the "boil out" so the connection between "cause and effect" is not
- Kaoline is a product used in the paper and a few other
industries. Does your seal supplier know that Kaoline is a very
unique product that has abrasive solid particles less than one
micron in size, that will penetrate between lapped seal faces and
damage the sealing surfaces?
- Do you commonly clean or flush the process lines with caustic,
steam or some other type of cleaner? The O-ring that your supplier
will be choosing must be chemically compatible with this cleaner
as well as the product you will be sealing.
- The paper industry also uses chemicals called black liquor,
green liquor and white liquor. Depending upon the process these
products could be either acidic or caustic. If your seal supplier
makes the wrong choice you will have a seal failure within two
weeks when the elastomer swells up and locks the seal. A more
serious problem can occur if Reaction Bonded Silicone Carbide was
chosen as a hard face. This material can break down in high pH
- Buying a new pump? What data did you give the supplier. Did
you give him a print? The head and capacity? Maybe you just gave
him the size of the old pump, or a diagram of the piping layout.
Are any of these good enough?
- The piping is often different than that shown on the print.
When lines are added the print is seldom changed.
- Did you supply a real system curve or just a simple single
- Are you sure the existing pump is the correct size? If
there is a mechanical seal installed you know the seal is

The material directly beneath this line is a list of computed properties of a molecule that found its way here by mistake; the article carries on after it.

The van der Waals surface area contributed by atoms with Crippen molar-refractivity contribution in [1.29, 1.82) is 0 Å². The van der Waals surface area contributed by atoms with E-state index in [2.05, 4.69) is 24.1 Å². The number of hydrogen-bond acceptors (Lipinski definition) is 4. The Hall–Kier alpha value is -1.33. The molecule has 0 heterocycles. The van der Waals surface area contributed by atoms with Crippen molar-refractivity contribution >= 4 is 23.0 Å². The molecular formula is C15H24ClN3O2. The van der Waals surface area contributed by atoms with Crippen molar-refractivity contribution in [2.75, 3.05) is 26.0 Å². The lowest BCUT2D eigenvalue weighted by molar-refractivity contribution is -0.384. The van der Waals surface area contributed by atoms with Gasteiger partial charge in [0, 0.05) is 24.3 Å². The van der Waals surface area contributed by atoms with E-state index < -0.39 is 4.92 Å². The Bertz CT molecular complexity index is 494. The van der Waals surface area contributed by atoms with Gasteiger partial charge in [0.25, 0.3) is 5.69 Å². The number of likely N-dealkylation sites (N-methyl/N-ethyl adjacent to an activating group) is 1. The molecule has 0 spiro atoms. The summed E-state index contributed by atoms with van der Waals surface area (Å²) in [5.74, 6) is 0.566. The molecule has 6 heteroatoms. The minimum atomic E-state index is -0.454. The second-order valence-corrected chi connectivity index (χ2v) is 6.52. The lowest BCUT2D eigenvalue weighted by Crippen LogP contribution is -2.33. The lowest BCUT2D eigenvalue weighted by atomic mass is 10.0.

experiencing premature failure (the sacrificial carbon is not
wearing out). Maybe the shaft is deflecting because the pump is
running off of its B.E.P. or cavitating. Most existing pumps
were supplied oversized to compensate for the safety margins
that were added by the people making the original calculations
Do you work in the marine industry? That industry is a lot
different than the process industry.
- Alignment between the pump and driver is different because the
ship's hull flexes. Off shore platforms do the same thing making
most alignment techniques ineffective.
- Salt water is a unique combination of high chlorides and low
pH (8 to 9). This is a deadly combination for "crevice corrosion"
of any metal that passivated by forming a protective oxide layer
(ceramic) on the surface of the metal. Stainless steel, alloy 20
and titanium are a couple of examples of such metals. The
corrosion takes place between close fitting parts and especially
under O-rings and clamped gaskets unless these parts are
lubricated with zinc oxide or a similar sacrificial anode
material. Does your supplier understand this, or will he supply
you with a standard O-ring lubricant and six months later you have
There is something unique about your plant or operation.
- High levels of Ozone will attack Buna N rubber compounds.
These rubber materials are commonly used in the popular rubber
bellows seal designs (Crane #1, #2 or #21). Some facilities have
high levels of ozone in the shop atmosphere and the seal supplier
might not know it.
- You may be using a special O-ring lubricant that is compatible
with your product, but not the elastomer in the mechanical seal,
valve, gauge, etc. If you are using anything other than silicone
grease this could be a problem, so check with your supplier. As an
example&emdash;petroleum products cannot be used on EPR O-rings.
If you make this error the failure will usually occur within ten
to fourteen days.
- Does your mixer alternate between pressure and vacuum? A
conventional balanced seal is balanced in only one direction. You
may need a two way balanced design. Many split seals also have a
problem with alternating pressure direction.
My many years in this business has taught me that you only get the
right answers when you ask the right questions. Recognize that most
of us don't know the right questions, so be sure you volunteer your
inside information to save both yourself and the vendor the obvious
problems that arise from his lack of knowledge about your product or
® DuPont Dow elastomer
For information about my CD
with over 600 Seal & Pump Subjects
Link to the Mc Nally home page